Specific examples of aromatic compounds which can be polymerized by the process of this invention are benzene, biphenyl, toluene, xylene, ethylbenzene, and the like. Examples of partially hydrogenated aromatic compounds which can be utilized in the process of this invention are the hydrophenyls such as cyclohexadiene and cyclohexene, the hydrobiphenyls such as phenyl cyclohexadiene, phenyl cyclohexene, and phenyl cyclohexane, the hydrotoluenes, and hydroxylenes, and the like.

While either the aromatic compounds or the partially hydrogenated aromatic compounds may be reacted alone, a mixture of aromatics and partially hydrogenated aromatics may be employed. In a preferred process when an aromatic compound is employed as a starting material, it may be mixed with from about 1% to 10%, more preferably 1% to of a partially hydrogenated aromatic.

The catalyst systems useful to prepare the branched polyphenylene of this invention are such as silica, alumina, or preferably, mixtures of silica and alumina. Also useful are the noble metal catalysts supported on the above, alkalized chromium trioxide, alkalized ferric oxide, nickel and molybdenum oxides, sodium, calcium, cobalt, or molybdenum oxides or mixtures thereof, and the like, all supported on alumina, silica, or alumina-silica mixtures.

A preferred catalyst is Al Og-SiO alone or as a support for other active ingredients incorporated into the catalyst system. These other active ingredients are generally oxides of metals listed in the Mendeleyev Periodic Table in Groups V-B, VI-B, VII-B, VIII-B periods 3 and 4, IlI-A and IV-A periods 2 and 3, and combinations thereof. Most preferably such additional active ingredients are alkalized chromium trioxide, ferric oxide, calcium oxide, cobalt oxide and molybdenum oxide alone or in combination. When used in combination with such other active ingredients, the Al O -SiO content is preferably about at least 90% by weight and most preferably about 95 to 98 weight percent as based on the total weight of the catalyst combination.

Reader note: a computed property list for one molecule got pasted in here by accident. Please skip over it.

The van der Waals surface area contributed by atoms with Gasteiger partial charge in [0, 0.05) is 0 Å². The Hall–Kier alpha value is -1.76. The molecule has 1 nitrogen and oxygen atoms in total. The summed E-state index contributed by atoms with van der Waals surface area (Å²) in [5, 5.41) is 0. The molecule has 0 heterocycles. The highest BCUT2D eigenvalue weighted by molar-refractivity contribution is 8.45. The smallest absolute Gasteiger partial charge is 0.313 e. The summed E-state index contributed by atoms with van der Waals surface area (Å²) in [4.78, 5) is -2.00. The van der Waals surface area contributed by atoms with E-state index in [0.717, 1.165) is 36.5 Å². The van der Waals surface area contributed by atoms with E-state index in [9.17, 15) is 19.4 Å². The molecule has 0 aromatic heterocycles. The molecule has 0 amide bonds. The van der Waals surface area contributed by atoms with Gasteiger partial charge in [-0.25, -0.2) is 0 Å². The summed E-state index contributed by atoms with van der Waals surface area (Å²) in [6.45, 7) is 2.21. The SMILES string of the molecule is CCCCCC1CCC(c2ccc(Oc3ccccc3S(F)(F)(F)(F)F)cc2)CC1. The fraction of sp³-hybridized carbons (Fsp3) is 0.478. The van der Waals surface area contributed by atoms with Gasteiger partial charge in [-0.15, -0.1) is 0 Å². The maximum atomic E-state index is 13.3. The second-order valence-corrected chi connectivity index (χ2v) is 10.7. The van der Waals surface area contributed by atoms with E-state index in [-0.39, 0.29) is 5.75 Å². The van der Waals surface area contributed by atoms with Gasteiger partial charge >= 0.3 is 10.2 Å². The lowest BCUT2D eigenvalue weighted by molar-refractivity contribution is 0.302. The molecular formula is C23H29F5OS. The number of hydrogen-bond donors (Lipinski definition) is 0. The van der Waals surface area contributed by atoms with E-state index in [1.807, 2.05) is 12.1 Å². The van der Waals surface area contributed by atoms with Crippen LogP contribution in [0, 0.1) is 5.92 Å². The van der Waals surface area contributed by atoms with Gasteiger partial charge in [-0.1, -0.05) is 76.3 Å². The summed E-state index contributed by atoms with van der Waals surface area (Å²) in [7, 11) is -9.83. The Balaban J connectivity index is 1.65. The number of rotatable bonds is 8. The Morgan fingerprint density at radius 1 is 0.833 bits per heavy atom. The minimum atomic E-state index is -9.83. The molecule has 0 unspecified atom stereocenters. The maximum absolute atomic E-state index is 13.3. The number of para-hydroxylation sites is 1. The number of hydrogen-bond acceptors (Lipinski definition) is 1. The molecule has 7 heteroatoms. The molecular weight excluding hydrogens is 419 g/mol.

Whatever catalyst is used, the amount necessary will vary with the materials being polymerized and the reaction conditions in terms of time, temperature and pressure. If an insufiicient amount of catalyst is used for a particular reaction system under any set of reaction conditions, reaction rates will be decreased. If excess catalyst is used, conversion will be decreased and coke formation will occur. For most reaction systems at least about 1% by weight catalyst, based on the monomer Weight, is used with about 2% to about 4% by weight being preferred.

Optimum time, pressure, and temperature conditions for this process cannot be given since such will depend upon the nature of the particular compounds being polymerized as well as the particular catalyst system being employed. However, we have ascertained certain advantageous reaction conditions.

In a one-step process starting with the partially hydrogenated aromatics, temperatures within the range of 750 F. to about 1300 F., preferably about 900 F. to

' 1200 F., and pressures within the range of 600 p.s.i.g.

to 2000 p.s.i.g., preferably 1000 p.s.i.g. to 1700 p.s.i.g., more preferably 1200 p.s.i.g. to 1600 p.s.i.g., have been found useful.